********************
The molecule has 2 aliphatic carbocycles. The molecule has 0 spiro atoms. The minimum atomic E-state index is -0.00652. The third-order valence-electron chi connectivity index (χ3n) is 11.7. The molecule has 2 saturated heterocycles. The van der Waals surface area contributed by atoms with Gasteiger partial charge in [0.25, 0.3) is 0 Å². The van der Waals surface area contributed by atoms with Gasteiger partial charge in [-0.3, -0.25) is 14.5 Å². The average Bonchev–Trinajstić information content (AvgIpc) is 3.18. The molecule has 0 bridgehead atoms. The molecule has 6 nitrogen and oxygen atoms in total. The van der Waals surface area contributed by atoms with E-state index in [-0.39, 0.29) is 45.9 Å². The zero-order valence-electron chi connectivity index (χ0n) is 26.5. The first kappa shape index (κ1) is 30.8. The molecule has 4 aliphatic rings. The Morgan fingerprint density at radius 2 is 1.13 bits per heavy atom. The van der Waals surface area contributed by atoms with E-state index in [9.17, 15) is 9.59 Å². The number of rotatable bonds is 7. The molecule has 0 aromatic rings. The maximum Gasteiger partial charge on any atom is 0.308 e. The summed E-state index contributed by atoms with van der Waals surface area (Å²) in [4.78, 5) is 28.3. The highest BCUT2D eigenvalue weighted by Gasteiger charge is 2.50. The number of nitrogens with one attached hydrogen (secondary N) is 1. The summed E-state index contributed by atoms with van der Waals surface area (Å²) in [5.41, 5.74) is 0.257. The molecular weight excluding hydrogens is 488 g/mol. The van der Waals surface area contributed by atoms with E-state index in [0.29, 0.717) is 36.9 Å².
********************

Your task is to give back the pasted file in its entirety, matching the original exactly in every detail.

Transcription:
The molecule has 2 aliphatic carbocycles. The molecule has 0 spiro atoms. The minimum atomic E-state index is -0.00652. The third-order valence-electron chi connectivity index (χ3n) is 11.7. The molecule has 2 saturated heterocycles. The van der Waals surface area contributed by atoms with Gasteiger partial charge in [0.25, 0.3) is 0 Å². The van der Waals surface area contributed by atoms with Gasteiger partial charge in [-0.3, -0.25) is 14.5 Å². The average Bonchev–Trinajstić information content (AvgIpc) is 3.18. The molecule has 0 bridgehead atoms. The molecule has 6 nitrogen and oxygen atoms in total. The van der Waals surface area contributed by atoms with E-state index in [-0.39, 0.29) is 45.9 Å². The zero-order valence-electron chi connectivity index (χ0n) is 26.5. The first kappa shape index (κ1) is 30.8. The molecule has 4 aliphatic rings. The Morgan fingerprint density at radius 2 is 1.13 bits per heavy atom. The van der Waals surface area contributed by atoms with E-state index in [9.17, 15) is 9.59 Å². The number of rotatable bonds is 7. The molecule has 0 aromatic rings. The maximum Gasteiger partial charge on any atom is 0.308 e. The summed E-state index contributed by atoms with van der Waals surface area (Å²) in [4.78, 5) is 28.3. The highest BCUT2D eigenvalue weighted by Gasteiger charge is 2.50. The number of nitrogens with one attached hydrogen (secondary N) is 1. The summed E-state index contributed by atoms with van der Waals surface area (Å²) in [5.41, 5.74) is 0.257. The molecular weight excluding hydrogens is 488 g/mol. The van der Waals surface area contributed by atoms with E-state index in [0.29, 0.717) is 36.9 Å².